A comprehensive picture of the role of merchants and money in the medieval world. It covers the financial revolutions of the 13th century that led to the rise of modern banking, borrowing and insurance, luxury markets amd the balance of trade.
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Spufford was until 2001 Professor of European History, University of Cambridge.
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Descripción Estado de conservación: New. The earliest surviving cheque was drawn in 1365 by two Florentines to pay a draper for black cloth for a family funeral . . . In 1360 a banker in Barcelona was beheaded in front of his bank for failing to honour his clients' accounts . . . In 1477 a confidence-trickster persuaded a citizen of Cologne to buy shares in a non-existent silver mine . . . From a thousand tiny facts like these, the fruit of nearly thirty years' research, Spufford builds up a picture of the medieval business world. Following the story of burgeoning growth, the tale traverses Europe along the ancient trade routes by which Asian spices and Venetian glass, furs from Russia and falcons from Iceland, wines from Bordeaux and tapestries from the Netherlands were distributed. Appropriately, the book itself is opulently produced, illustrated with details from the backgrounds of altarpieces and the margins of illuminated manuscripts. . . achieves that increasingly rare combination of scholarly rigour and fascinating, always accessible, information and narrative. TABLET. Nº de ref. de la librería 1430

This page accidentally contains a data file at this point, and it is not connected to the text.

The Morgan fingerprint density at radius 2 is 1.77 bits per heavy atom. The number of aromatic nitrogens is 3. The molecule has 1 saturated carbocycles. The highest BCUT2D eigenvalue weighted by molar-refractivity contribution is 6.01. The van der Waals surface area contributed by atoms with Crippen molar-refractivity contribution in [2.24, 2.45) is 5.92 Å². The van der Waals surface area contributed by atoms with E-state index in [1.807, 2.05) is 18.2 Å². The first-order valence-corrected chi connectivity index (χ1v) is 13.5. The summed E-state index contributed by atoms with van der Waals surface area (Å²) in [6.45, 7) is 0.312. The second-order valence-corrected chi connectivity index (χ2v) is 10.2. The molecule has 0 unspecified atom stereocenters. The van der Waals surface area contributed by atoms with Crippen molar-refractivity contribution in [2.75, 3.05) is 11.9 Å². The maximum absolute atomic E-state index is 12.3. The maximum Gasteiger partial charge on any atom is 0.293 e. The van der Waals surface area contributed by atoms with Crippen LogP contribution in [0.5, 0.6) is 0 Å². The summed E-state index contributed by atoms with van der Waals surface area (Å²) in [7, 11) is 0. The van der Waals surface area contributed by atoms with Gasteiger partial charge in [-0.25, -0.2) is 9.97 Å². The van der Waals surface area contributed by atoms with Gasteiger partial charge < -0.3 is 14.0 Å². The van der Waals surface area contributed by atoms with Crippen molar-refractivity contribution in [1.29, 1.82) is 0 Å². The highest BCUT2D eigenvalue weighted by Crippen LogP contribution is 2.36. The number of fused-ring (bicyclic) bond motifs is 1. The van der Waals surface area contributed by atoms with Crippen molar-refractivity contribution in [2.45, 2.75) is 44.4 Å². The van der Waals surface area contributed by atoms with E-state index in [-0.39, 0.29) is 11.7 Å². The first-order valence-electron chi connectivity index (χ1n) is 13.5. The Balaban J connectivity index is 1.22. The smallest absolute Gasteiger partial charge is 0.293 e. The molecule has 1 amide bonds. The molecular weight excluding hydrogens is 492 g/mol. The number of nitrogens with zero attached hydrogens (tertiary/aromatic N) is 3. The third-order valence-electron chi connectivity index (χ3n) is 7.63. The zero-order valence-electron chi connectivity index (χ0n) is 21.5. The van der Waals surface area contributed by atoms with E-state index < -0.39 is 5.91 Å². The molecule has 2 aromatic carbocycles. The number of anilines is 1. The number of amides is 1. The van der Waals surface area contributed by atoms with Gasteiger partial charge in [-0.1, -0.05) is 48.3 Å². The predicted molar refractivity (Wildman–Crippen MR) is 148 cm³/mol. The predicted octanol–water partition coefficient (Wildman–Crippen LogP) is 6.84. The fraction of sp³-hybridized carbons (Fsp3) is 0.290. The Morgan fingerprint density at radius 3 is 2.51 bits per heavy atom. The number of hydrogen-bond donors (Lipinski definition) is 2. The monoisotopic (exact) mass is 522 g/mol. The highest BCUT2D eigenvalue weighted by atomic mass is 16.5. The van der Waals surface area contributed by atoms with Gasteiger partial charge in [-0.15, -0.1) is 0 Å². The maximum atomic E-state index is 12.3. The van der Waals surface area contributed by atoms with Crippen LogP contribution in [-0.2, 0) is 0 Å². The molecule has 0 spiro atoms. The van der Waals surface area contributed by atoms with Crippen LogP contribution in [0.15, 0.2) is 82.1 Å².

Descripción Thames & Hudson, 2006. Paperback. Estado de conservación: New. Never used!. Nº de ref. de la librería P110500285942
Descripción Thames & Hudson. PAPERBACK. Estado de conservación: New. 0500285942 New Condition. Nº de ref. de la librería NEW6.3099792